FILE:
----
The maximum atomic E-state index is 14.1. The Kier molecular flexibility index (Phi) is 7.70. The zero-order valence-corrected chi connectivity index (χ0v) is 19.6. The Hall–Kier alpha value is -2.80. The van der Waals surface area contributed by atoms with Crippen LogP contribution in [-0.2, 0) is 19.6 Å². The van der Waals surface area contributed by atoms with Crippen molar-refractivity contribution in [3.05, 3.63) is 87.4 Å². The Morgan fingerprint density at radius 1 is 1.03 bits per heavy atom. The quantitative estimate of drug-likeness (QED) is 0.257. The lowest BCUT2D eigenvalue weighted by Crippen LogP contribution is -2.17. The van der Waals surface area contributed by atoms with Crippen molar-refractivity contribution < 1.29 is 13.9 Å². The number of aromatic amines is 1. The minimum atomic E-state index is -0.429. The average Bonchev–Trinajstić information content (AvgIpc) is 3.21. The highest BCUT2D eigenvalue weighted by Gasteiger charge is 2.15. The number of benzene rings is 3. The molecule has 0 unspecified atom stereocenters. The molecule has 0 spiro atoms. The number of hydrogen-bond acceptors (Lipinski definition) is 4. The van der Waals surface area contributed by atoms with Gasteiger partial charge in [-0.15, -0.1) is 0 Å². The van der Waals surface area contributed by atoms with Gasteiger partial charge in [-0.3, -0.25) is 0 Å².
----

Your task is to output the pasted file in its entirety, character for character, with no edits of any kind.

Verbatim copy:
The maximum atomic E-state index is 14.1. The Kier molecular flexibility index (Phi) is 7.70. The zero-order valence-corrected chi connectivity index (χ0v) is 19.6. The Hall–Kier alpha value is -2.80. The van der Waals surface area contributed by atoms with Crippen LogP contribution in [-0.2, 0) is 19.6 Å². The van der Waals surface area contributed by atoms with Crippen molar-refractivity contribution in [3.05, 3.63) is 87.4 Å². The Morgan fingerprint density at radius 1 is 1.03 bits per heavy atom. The quantitative estimate of drug-likeness (QED) is 0.257. The lowest BCUT2D eigenvalue weighted by Crippen LogP contribution is -2.17. The van der Waals surface area contributed by atoms with Crippen molar-refractivity contribution < 1.29 is 13.9 Å². The number of aromatic amines is 1. The minimum atomic E-state index is -0.429. The average Bonchev–Trinajstić information content (AvgIpc) is 3.21. The highest BCUT2D eigenvalue weighted by Gasteiger charge is 2.15. The number of benzene rings is 3. The molecule has 0 unspecified atom stereocenters. The molecule has 0 spiro atoms. The number of hydrogen-bond acceptors (Lipinski definition) is 4. The van der Waals surface area contributed by atoms with Gasteiger partial charge in [-0.15, -0.1) is 0 Å². The van der Waals surface area contributed by atoms with Gasteiger partial charge in [-0.3, -0.25) is 0 Å².